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MEA releases its latest OutLook report

MEA releases its latest OutLook report

The New Zealand Manufacturers and Exporters Association (MEA), has released its OutLook report titled, ‘Monetary Policy and Productivity’. The report is the third in a series published by the MEA examining the Association’s position on the policy settings that will support the productive sector and improve the productivity of the New Zealand economy.

“This report discusses the impact of New Zealand’s current monetary policy settings on productivity and suggests alternative approaches that would deliver sustainable long-term economic growth for our tradable sector and provide a way forward for our economy as a whole”, says Chief Executive John Walley.

The report lists several alternative policies available to the Government in reducing the amount of inflationary pressure in the economy. These might include:

  • Mortgage levies controlled by the RBNZ.

  • Capital Gains Tax on property transactions (family home excluded).

  • Ring-fenced losses on property investments.

  • Variable GST controlled by the RBNZ.

  • Variable and compulsory superannuation savings scheme controlled by RBNZ.

  • Government spending and immigration stance when inflation pressures are high.

“Other countries have adopted a range of these measures, so New Zealand does not have to break new ground or put its exporters at risk where others have not”, says Mr. Walley.

“Our trading partners are enjoying growth in their tradable sectors and their overall economies which is leaving New Zealand behind. Unless policy settings deliver one economy, our companies in the tradable sector will struggle to maintain their market share and margins. They will continue to downgrade their New Zealand operations and relocate offshore and we can all give up hope of being part of a first world economy as our exports become increasingly simply”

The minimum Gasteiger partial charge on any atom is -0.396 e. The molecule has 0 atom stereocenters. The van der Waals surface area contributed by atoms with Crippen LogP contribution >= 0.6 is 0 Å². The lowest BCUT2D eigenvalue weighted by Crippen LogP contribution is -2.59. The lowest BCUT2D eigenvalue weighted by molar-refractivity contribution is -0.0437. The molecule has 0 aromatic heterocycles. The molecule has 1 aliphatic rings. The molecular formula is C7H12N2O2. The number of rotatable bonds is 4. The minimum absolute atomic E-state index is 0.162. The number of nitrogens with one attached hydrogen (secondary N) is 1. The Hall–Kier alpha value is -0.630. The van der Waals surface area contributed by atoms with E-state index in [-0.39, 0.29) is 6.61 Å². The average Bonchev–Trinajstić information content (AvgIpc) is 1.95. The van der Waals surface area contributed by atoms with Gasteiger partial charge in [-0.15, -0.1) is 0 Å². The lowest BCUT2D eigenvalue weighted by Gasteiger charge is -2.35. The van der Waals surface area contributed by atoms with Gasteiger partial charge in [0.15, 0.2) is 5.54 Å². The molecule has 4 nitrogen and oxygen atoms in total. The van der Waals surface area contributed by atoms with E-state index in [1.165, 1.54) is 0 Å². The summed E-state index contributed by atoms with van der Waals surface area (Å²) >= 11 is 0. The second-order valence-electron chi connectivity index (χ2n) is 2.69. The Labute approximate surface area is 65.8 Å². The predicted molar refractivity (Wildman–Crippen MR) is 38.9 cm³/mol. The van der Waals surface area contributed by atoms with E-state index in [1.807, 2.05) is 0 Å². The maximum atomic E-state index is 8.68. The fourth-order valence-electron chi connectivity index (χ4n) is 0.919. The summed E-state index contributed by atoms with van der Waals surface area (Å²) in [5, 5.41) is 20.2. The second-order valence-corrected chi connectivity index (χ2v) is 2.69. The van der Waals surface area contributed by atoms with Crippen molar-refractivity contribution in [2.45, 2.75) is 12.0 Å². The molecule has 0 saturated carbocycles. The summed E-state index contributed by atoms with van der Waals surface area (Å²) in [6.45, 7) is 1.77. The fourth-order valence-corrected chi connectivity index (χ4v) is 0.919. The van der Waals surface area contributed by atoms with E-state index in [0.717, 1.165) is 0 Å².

The OutLook concludes that asset price driven inflation is the most critical threat to the life of New Zealand’s export sector, particularly elaborately transformed products.

“House prices are driving domestic consumption, which in turn drives higher interest rates and a strong currency; an ongoing cycle that will continue to push more global liquidity into the country as investors and speculators chase interest rate spreads”, says Mr. Walley.

“This might be a welcome prospect for those individuals and companies with a domestic focus such as importers and retailers, yet this cycle increases the pressure on the tradable sector and if current trends continue, we can only expect exports from New Zealand to become increasingly simple and increasingly susceptible to commodity price fluctuations”.

“Recent indications are that the domestic sector might be slowing; however much of the pain felt by the export sector has been self inflicted and must we really go through it again at some point in the future? Policy that drives the two economies outcome is not smart policy”.

“This does not have to be the case; there are policies that the Government can pursue to better balance the economy and not disproportionately impact our manufacturers and exporters. Having identified these possible measures, the next question is whether there is the political will and leadership to implement them”.

The link to the full OutLook report is:
http://www.mea.org.nz/document.aspx?id=150

MEA – the authentic and independent voice for manufacturers and exporters.

ENDS

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